Rachael: I knew there was nothing comparable to The Black Chandelier in the Utah at the time. I began making plans to move and in the meantime did some work for the costume department for "High School Musical", and began teaching a class at the community college for their fashion program. I was also looking into the possibility of starting my own company and working with manufacturers in India who I had established relationships with. It was interesting to be out on my own networking and taking on unique projects, but nothing was hitting the spot for me. At one point Danny Nappy, the new designer for Black Chandelier approached me about assisting him with the continuation of the BC line, but at that point I was really hungry to have more design control.
Gavin: What brought about the decision to take over the Black Chandelier?
Rachael: I was en rout to begin my company when I experienced a horrible accident. I broke my back and almost died. I didn't have health insurance, so my credit was instantly destroyed by over 200k in medical debt. I was completely derailed. It took an entire year to recover during which time I had plenty of time to re-evaluate my life and my goals. I went through a phase of panic that left me doubting by desire to be an artist/designer. I thought about going back to school and doing something medical, or something more "meaningful." I really wrestled with all of these thoughts and became very depressed. I never stopped painting through my recovery though and it really helped me listen to the deepest part of me that still wanted to create. As I got my strength back I began to make plans again to move to a more art/design oriented city. During this time I heard that the last BC store had closed and Danny Nappi had moved on. I woke up one morning soon after with a itch to go talk to the owner of the Black Chandelier, Richard Surber, to see what his plans were with the BC label if any. My meeting with him resulted in an agreement to take what we had both learned and revive the label.
Gavin: What's it been like for you formally taking charge and becoming accustomed to being the boss?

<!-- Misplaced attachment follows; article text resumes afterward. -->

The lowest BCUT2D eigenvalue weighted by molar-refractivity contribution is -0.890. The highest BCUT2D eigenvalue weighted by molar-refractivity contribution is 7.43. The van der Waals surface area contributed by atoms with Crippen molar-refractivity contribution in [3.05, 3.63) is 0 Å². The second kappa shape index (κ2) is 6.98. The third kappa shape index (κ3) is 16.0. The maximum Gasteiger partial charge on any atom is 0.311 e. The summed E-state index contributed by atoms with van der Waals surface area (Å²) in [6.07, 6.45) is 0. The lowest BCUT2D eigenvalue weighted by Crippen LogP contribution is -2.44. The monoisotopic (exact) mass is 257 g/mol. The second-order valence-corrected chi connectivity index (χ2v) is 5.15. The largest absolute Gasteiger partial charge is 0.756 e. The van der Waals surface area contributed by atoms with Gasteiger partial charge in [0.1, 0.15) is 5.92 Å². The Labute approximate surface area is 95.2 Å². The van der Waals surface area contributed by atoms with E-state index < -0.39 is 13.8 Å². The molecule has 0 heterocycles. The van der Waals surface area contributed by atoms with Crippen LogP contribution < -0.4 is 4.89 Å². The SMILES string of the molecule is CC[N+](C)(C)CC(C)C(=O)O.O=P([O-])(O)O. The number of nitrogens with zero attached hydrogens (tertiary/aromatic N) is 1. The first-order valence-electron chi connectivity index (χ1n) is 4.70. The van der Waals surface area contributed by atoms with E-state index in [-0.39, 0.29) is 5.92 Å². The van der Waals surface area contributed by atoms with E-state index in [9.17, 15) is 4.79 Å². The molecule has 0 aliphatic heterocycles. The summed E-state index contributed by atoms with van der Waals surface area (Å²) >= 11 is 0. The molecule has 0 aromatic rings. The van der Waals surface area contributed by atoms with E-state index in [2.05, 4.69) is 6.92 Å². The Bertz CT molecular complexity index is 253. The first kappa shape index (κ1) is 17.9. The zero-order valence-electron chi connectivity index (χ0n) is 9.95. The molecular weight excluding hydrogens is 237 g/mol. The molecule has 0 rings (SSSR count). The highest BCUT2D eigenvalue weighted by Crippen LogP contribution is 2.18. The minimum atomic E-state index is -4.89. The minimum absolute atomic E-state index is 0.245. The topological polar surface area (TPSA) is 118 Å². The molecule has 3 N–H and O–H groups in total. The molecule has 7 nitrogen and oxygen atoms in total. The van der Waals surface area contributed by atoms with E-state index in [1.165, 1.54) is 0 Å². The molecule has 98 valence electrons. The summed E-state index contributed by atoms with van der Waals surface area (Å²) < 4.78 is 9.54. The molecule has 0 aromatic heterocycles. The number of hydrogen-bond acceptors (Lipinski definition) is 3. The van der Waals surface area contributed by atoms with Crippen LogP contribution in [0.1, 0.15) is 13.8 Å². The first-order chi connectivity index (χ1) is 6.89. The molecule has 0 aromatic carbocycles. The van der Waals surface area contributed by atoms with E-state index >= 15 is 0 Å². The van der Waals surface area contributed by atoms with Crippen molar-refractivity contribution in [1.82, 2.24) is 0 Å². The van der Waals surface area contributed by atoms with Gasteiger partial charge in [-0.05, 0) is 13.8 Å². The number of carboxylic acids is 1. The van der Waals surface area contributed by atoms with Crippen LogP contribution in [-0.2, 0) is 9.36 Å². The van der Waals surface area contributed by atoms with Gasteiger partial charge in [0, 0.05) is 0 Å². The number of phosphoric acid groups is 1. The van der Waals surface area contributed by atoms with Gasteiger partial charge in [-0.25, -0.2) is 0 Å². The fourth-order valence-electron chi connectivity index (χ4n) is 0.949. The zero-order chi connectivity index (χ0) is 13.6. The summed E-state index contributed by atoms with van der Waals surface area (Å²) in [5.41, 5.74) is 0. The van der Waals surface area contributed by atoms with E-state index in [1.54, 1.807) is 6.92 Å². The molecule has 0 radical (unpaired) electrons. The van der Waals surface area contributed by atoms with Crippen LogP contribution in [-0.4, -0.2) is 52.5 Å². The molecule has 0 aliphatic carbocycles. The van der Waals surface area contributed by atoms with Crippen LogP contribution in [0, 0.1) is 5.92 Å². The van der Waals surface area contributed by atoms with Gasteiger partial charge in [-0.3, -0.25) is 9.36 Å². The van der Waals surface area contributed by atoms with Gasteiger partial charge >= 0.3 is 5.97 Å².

Rachael: I tend to be a natural leader, so in this respect it's been nice to be able to make executive decisions and feel like all of my efforts are being channeled directly into the sustainability of the company. Having complete design control has been immensely liberating and satisfying. I enjoy being responsible for the over-all success and direction of the company, but with it has come a huge lesson in commitment. When I just want to forget about things and go play, I cannot unless everything is squared away.
Gavin: What are some of the plans you currently have in store for the current line and others in-store?
Rachael: My immediate goals have involved restructuring the BC sales strategy. I'd like to see the BC label as a functioning woman's apparel wholesale line by spring 2011. It's coming up very soon, so I have begun the design process and sales strategy outline for that line already. In the meantime I am selling existing BC and Jared Gold merchandise as well as printing fresh men's t-shirts to sell through my three current retailer accounts in the Salt Lake area and working on re-instating brand awareness through local fashion events. I am looking into a fall fashion runway event to take place in November where the spring 2011 wholesale line will debut. As soon as possible, I want to integrate men's designer wear into the wholesale offering as well.
Gavin: A little local, what are your thoughts on our fashion scene, both good and bad?
Rachael: Utah is a beautiful place, it's no wonder we have some amazing talent here as well. The good thing about Utah's fashion scene is that it's finally kicking and people are starting to get their work out there. The bad thing is that Utahns tend to be afraid of standing out and being themselves, so instead of using their energy to make new waves, it's often wasted looking to accomplish the current "look" which is usually about three years behind on a global scale.
Gavin: Anything you believe could be done to make it more prominent?